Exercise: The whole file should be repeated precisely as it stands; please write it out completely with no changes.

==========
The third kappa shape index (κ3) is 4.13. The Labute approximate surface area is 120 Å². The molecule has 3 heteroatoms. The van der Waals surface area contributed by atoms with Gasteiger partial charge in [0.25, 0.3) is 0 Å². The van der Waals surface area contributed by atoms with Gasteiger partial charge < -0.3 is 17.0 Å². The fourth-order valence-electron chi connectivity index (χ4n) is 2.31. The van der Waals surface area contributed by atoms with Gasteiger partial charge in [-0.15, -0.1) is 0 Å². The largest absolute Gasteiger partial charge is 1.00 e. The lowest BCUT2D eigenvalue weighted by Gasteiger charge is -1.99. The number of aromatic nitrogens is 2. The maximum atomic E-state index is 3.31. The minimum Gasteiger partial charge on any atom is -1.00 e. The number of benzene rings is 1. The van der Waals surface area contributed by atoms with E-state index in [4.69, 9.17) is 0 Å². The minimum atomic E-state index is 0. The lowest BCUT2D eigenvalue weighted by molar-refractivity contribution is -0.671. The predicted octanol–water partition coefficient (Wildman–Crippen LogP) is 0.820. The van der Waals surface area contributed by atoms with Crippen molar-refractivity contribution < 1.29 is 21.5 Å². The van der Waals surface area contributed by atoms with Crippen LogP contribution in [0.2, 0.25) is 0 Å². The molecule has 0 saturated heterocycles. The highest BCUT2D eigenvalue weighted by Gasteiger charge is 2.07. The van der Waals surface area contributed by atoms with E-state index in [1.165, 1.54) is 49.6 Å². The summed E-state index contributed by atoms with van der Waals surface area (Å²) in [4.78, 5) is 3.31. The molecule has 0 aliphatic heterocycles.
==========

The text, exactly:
The third kappa shape index (κ3) is 4.13. The Labute approximate surface area is 120 Å². The molecule has 3 heteroatoms. The van der Waals surface area contributed by atoms with Gasteiger partial charge in [0.25, 0.3) is 0 Å². The van der Waals surface area contributed by atoms with Gasteiger partial charge < -0.3 is 17.0 Å². The fourth-order valence-electron chi connectivity index (χ4n) is 2.31. The van der Waals surface area contributed by atoms with Gasteiger partial charge in [-0.15, -0.1) is 0 Å². The largest absolute Gasteiger partial charge is 1.00 e. The lowest BCUT2D eigenvalue weighted by Gasteiger charge is -1.99. The number of aromatic nitrogens is 2. The maximum atomic E-state index is 3.31. The minimum Gasteiger partial charge on any atom is -1.00 e. The number of benzene rings is 1. The van der Waals surface area contributed by atoms with E-state index in [4.69, 9.17) is 0 Å². The minimum atomic E-state index is 0. The lowest BCUT2D eigenvalue weighted by molar-refractivity contribution is -0.671. The predicted octanol–water partition coefficient (Wildman–Crippen LogP) is 0.820. The van der Waals surface area contributed by atoms with Crippen molar-refractivity contribution < 1.29 is 21.5 Å². The van der Waals surface area contributed by atoms with Crippen LogP contribution in [0.2, 0.25) is 0 Å². The molecule has 0 saturated heterocycles. The highest BCUT2D eigenvalue weighted by Gasteiger charge is 2.07. The van der Waals surface area contributed by atoms with E-state index in [1.165, 1.54) is 49.6 Å². The summed E-state index contributed by atoms with van der Waals surface area (Å²) in [4.78, 5) is 3.31. The molecule has 0 aliphatic heterocycles.